Section 9 of the Hindu Marriage Act provides that “When either the husband or the wife has, without treasonable excuse, withdrawn from the society of the other, the aggrieved party may apply, by petition to the District Court, for restitution of conjugal rights. The court, on being satisfied of the truth of statements made in such petition and that there is no legal ground why the application should not be granted, may decree restitution of conjugal rights accordingly.”

 The court may decree the restitution of conjugal rights if:

  1. The respondent has withdrawn from the society of the petitioner
  2. The withdrawal is without any reasonable cause or excuse,
  3. The court is satisfied about the truth of the statement made in such petition, and
  4. There is no legal ground why relief should not be granted.

As a safeguard against hasty separation, section 9 provides an opportunity for reconciliation between the two spouses. Either spouse can initiate proceedings in court for directing the other spouse to give back the conjugal society which has been unreasonably withdrawn.


In T. Sareetha vs Venkata Subbaiah[2] the Andhra Pradesh High Court has observed that the remedy of restitution of conjugal rights is a violation of right to privacy and human dignity guaranteed by article 21 of the Constitution. According to the judgement, a woman is denied a free choice regarding her own body and whether it was to become a machine for procreation of another human being. A decree of restitution of conjugal rights deprived a woman of her control to make her most intimate decisions. It was arbitrary and void as  offending article 14 of the Constitution as well.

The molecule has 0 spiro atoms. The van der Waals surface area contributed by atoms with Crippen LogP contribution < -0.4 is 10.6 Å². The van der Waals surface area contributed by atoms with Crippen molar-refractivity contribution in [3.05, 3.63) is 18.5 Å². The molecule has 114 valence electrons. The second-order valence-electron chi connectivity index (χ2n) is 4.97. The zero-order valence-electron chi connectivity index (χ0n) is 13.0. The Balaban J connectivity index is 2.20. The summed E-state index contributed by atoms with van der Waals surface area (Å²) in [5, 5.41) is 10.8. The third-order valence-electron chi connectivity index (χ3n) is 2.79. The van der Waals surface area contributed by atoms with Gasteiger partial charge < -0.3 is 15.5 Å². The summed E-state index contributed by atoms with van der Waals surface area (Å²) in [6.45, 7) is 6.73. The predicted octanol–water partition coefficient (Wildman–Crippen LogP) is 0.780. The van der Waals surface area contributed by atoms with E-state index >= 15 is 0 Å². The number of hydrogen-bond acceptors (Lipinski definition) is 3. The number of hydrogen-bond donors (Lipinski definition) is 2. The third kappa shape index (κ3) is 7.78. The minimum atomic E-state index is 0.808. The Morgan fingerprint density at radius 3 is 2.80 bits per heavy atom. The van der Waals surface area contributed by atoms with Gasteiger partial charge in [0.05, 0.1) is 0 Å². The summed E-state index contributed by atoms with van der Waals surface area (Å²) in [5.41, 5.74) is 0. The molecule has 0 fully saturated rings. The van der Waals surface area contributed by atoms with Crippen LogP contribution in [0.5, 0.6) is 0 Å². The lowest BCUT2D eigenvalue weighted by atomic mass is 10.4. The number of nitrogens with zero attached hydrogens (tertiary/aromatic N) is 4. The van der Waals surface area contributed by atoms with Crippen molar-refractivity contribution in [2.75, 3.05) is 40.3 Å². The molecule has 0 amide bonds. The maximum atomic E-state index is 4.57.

However in Smt. Harvinder Kaur vs Harmander Singh[3], the Delhi High Court observed that Section 9 of the Hindu Marriage Act is not violative of articles 14 and 21 of the Constitution.

The Supreme Court has now settled the law with regard to the constitutionality of section 9 of the Act. In Saroj Rani vs Sudarshan Kumar the Supreme Court observed that section 9 of this act cannot be said as violative of articles 14 and 21 of the Constitution if the purpose of the decree of restitution of conjugal rights is understood in its proper perspective and if the method of its execution in cases of disobedience is kept in view.


The most fundamental problem with the remedy is the insincerity of the petitioner. The remedy is blatantly misused to achieve ulterior purposes other than reconciliation. The root cause of this problem lies in Section 13 (1A)(ii) of Hindu Marriage Act, 1955. This section says that if a restitution decree has not been complied with for a period of one year the parties can file for divorce. The general trend in restitution claims is that the “aggrieved party” files a restitution petition, then does not willingly comply with the decree and after the statutory period of one year, files for divorce under S. 13 (1A)(ii) on the ground of non-compliance with the decree. There is a string of cases to this point. In fact, Justice Rotagi in Harvinder Kaur v Harminder Singh recognised that “the legislature has created restitution of conjugal rights as an additional ground for divorce”.